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Transforming capitalism for good

20 January 2020 at 8:22 am
Maggie Coggan
Simone Dowding runs World Vision’s coffee social enterprise, Change Coffee. She’s also on a mission to see the corporate world operate for purpose. She’s this week’s Changemaker. 

Maggie Coggan | 20 January 2020 at 8:22 am


Transforming capitalism for good
20 January 2020 at 8:22 am

Simone Dowding runs World Vision’s coffee social enterprise, Change Coffee. She’s also on a mission to see the corporate world operate for purpose. She’s this week’s Changemaker. 

Dowding’s first introduction to the world of social enterprise came years before her job at World Vision and happened accidentally. 

In desperate search of work with purpose, while managing multiple cafes and a national coffee roastery, she decided to rethink the purpose of her company to operate for a social purpose. 

Not only did it boost the business’ revenue, but it was also of benefit to the local and global community. 

It was this experience that led Dowding to where she is today – on a mission to show the world and the business community the potential of using capitalism for good and creating systems change. 

In this week’s Changemaker, she discusses the challenges of balancing profit and purpose and why you’ve got to put yourself first to make a social difference.  

What was your first introduction to the world of social business? 

I was running six or eight cafes and a national coffee roasting business at the time. But I  was finding it really unfulfilling, and I was also concerned about the sustainability and ethics of our business. I was concerned about the farmers and I was concerned about my community because being a cafe you get a lot of people coming in and sharing stories around their mental health and domestic violence issues.

This was around 10 years ago and I didn’t even know what a social business was or what I was doing. But the minute we started to share this new vision of raising awareness around how our farmers were being treated, the plantations, and how we were sourcing ethical coffee, people started to trust us and understand us a lot deeper and saw our value.   

How did that lead to you starting at World Vision?

I eventually had to step away from my company and was headhunted by World Vision because they wanted a social entrepreneur and an expert in coffee to take over their existing social enterprise. I realised the impact they can create is far greater than anything I could do on my own.

It was also really important for me that all the proceeds of Change Coffee were going towards women’s economic empowerment because if you empower women, especially economically, they give back to their children and their families. 

What are some of the biggest challenges you faced running Change Coffee?

When you’re a charity and you come into the market with a coffee brand, it’s difficult because people want unrivaled quality and taste and they want to know that you’re an expert. World Vision is not about specialty coffee, which is why they employed an expert coffee roaster and me, someone that has years of experience in the coffee industry. But the challenge was making sure that people weren’t just seeing us as a charity selling coffee, and that you don’t have to compromise on taste to support a good cause.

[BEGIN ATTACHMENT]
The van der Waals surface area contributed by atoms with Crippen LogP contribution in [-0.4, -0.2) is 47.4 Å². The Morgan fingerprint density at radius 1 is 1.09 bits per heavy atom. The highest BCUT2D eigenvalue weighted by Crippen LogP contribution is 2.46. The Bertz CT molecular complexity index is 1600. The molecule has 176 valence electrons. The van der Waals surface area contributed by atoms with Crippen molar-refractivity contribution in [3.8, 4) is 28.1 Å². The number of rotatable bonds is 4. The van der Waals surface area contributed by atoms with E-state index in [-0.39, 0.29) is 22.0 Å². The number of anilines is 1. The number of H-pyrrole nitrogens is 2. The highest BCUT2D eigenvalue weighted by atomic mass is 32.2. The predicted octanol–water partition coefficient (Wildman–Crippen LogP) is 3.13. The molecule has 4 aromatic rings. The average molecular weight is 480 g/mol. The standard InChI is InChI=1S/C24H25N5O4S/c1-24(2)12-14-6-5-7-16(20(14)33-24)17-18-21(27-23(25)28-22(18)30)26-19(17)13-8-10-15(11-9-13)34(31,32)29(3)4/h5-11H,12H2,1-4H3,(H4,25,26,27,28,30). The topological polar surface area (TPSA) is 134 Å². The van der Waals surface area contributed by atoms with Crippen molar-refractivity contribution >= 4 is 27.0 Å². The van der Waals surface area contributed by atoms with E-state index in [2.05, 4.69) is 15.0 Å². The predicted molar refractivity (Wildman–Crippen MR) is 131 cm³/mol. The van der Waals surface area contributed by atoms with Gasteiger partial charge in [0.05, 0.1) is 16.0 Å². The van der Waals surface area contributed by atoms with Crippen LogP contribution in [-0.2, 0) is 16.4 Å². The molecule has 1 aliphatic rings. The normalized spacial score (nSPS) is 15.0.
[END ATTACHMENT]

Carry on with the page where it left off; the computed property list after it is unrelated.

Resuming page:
Another challenge is that people still don’t get that you can do good and be profitable. People don’t understand that having a purpose can give them a point of difference, it can help them build trust in their communities, it can give them higher staff retention and it can give their staff a sense of purpose. Before this, I found work meaningless, but having a purpose and giving back is really something that people crave because they want to make a difference, and so you can’t underestimate that as a business principle.

And what are some of the things you love most about your job?

I love the work we do. Before I started this job, I knew about their sponsorship program and that was about it. I really didn’t understand the full extent of their work, especially their work in emergency relief. I joined the company when there was a tsunami in Indonesia and they went in and the first thing they did was protect the children because human trafficking was happening at an out-of-control level, but we were the first in there setting up camps for these kids and keeping them safe. So sometimes I take a step back at everything we are doing and it really makes me proud.

What do you do in your spare time? 

I do mindfulness meditation every day, I do yoga three times a week and once a year I go to the Amazon to live with an Indigenous tribe. I do that because I want to keep humble and go to a place with no consumerism, and no Wi-Fi. I’m able to completely switch off. 

If there was one piece of advice that you were going to give to a leader or someone who wants to get into this space what would it be?

It’d definitely be self-love comes first. If you want to be vibrant, energetic and make changes in the world, this is so important. And so it’s really giving yourself that time and space to re-energize, refocus, and to feel good. That way you can share that joy and love and peace in everything that you do. 

Maggie Coggan  |  Journalist  |  @MaggieCoggan

Maggie Coggan is a journalist at Pro Bono News covering the social sector.

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